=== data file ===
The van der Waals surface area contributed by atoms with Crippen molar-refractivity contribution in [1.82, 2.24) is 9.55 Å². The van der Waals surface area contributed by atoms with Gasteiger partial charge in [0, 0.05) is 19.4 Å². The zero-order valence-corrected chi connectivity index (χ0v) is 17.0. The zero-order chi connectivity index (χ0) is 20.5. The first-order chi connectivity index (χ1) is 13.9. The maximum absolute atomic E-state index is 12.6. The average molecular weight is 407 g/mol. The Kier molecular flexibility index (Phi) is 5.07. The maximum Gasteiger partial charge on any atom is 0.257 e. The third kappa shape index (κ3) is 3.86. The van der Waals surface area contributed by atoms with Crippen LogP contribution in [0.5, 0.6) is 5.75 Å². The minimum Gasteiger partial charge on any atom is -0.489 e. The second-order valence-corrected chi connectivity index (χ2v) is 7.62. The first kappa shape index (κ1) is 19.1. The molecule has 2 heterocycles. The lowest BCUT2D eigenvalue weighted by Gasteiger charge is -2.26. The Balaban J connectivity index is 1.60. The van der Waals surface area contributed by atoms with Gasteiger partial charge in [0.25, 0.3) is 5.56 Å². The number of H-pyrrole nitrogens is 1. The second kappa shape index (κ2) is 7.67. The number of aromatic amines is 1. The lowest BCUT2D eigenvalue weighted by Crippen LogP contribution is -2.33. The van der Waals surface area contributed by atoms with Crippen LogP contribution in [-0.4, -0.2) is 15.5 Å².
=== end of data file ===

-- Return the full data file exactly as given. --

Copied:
The van der Waals surface area contributed by atoms with Crippen molar-refractivity contribution in [1.82, 2.24) is 9.55 Å². The van der Waals surface area contributed by atoms with Gasteiger partial charge in [0, 0.05) is 19.4 Å². The zero-order valence-corrected chi connectivity index (χ0v) is 17.0. The zero-order chi connectivity index (χ0) is 20.5. The first-order chi connectivity index (χ1) is 13.9. The maximum absolute atomic E-state index is 12.6. The average molecular weight is 407 g/mol. The Kier molecular flexibility index (Phi) is 5.07. The maximum Gasteiger partial charge on any atom is 0.257 e. The third kappa shape index (κ3) is 3.86. The van der Waals surface area contributed by atoms with Crippen LogP contribution in [0.5, 0.6) is 5.75 Å². The minimum Gasteiger partial charge on any atom is -0.489 e. The second-order valence-corrected chi connectivity index (χ2v) is 7.62. The first kappa shape index (κ1) is 19.1. The molecule has 2 heterocycles. The lowest BCUT2D eigenvalue weighted by Gasteiger charge is -2.26. The Balaban J connectivity index is 1.60. The van der Waals surface area contributed by atoms with Gasteiger partial charge in [0.25, 0.3) is 5.56 Å². The number of H-pyrrole nitrogens is 1. The second kappa shape index (κ2) is 7.67. The number of aromatic amines is 1. The lowest BCUT2D eigenvalue weighted by Crippen LogP contribution is -2.33. The van der Waals surface area contributed by atoms with Crippen LogP contribution in [-0.4, -0.2) is 15.5 Å².